miércoles, 13 de enero de 2016

Azure Speak Translator

Would you like to build a powerful online translator which also speaks to you? With both Microsoft Translator and Microsoft Azure services you can build one!

(You can try this application here)

First of all, download this project. You'll need Visual Studio 2015 to open it (get VS 2015 Community Edition for free here!).

Then, go to the Microsoft Azure Marketplace website and look for the Microsoft Translator service.

Sign up and register for the free offer (2 million characters per month).

Now, create and register a new application here in order to get both Client ID and Client Secret values, which you'll use to get access to the translation service from your application.

Open the project in Visul Studio and then open the SpeakTranslator class, which you can find inside the Classes folder of the project. Replace clientId and clientSecret variables with the values that you just registered in the previous step.

Another service that is used in this application is Bitly, a URL shortener service.

Create a bit.ly account here (don't forget to activate it, you'll receive an e-mail to do that). After you sign in, go to the Settings menu, then select Advanced Settings, and finally choose API support, which will allow you to get both your login id and your API Key in order to use the Bitly service in your applications. NOTE: If you don't have access to the new bit.ly portal, you can also get your API Key from here.

Open the Methods class which is inside the Classes folder and then replace the value of both userId and apiKey variables with your Bitly information.

The next step is to test the app. From Visual Studio, Build and then Debug the application. You can write the text which is going to be translated and also select the languages for translation.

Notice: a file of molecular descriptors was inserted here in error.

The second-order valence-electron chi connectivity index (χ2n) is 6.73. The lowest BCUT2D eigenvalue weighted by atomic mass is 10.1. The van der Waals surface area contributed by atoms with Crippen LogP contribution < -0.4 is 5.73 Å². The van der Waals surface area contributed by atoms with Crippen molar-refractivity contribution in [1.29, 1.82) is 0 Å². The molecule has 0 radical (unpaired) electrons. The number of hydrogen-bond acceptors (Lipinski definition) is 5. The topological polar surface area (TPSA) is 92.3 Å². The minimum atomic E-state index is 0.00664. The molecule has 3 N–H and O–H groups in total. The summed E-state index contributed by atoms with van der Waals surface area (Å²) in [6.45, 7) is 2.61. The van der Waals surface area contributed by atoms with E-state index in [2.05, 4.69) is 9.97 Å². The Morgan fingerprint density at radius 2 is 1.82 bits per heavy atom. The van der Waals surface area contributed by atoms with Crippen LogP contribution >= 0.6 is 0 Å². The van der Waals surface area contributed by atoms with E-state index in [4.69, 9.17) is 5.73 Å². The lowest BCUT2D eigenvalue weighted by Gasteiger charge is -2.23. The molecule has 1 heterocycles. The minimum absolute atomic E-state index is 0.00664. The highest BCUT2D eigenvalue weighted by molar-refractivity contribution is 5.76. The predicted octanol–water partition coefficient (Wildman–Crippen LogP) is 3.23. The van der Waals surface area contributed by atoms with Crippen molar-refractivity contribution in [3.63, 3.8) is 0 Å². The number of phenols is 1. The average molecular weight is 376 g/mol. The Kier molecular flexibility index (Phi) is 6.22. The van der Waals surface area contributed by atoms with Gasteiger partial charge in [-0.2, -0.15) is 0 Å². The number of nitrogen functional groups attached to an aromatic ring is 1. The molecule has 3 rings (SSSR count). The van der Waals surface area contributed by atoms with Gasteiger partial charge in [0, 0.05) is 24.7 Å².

For some languages, you can actually listen to your translation! (see the supported languages section).

Moreover, there are several regional languages included in the service, so for example you can listen how an English translation is pronounced the British way. What about comparing both the Mexican and Spanish pronunciations of, well, a text in Spanish?

You can also save the audio file which was generated after translating a text.

Now that we see that our app works, let's publish it to Azure. From the Solution Explorer window, right-click on the project's name and then select Publish.

Select the Microsoft Azure Web Apps option.

In the next screen, either add your Azure account in case you haven't done that or reenter your credentials in case it asks you to do that. Click on New to create a web application which will be hosted on Azure. 

Register the requested information, such as the Web App name (your service will be available in YourWebAppName.azurewebsites.net), App service plan and Resource group (you can either create new ones or select them from the list). For Region, select the one that is closer to your clients's region and select No database for Database server. Click on Create when you're ready in order for the process to start.

Finally, deploy your application to Azure. Just click on Publish and the process will start! If you want, you can change the destination URL or set the configuration (Debug/Release) to be deployed on Settings.

When it finishes, your web application will be opened in your browser.

Add /Pages/TranslationPage.aspx to the URL root and now you can access to the Translation service.

That's great, isn't it? :)

In this tutorial, you deployed an online translator which also allows the user to listen to the translation. Thanks to services such as Microsoft Azure and Microsoft Translator, it is really easy to deploy this kind of applications in minutes! You can also examine the code, particularly the SpeakTranslator class, where all the code required for requesting the Microsoft Translate service is written.

I hope this tutorial has been helpful to you.

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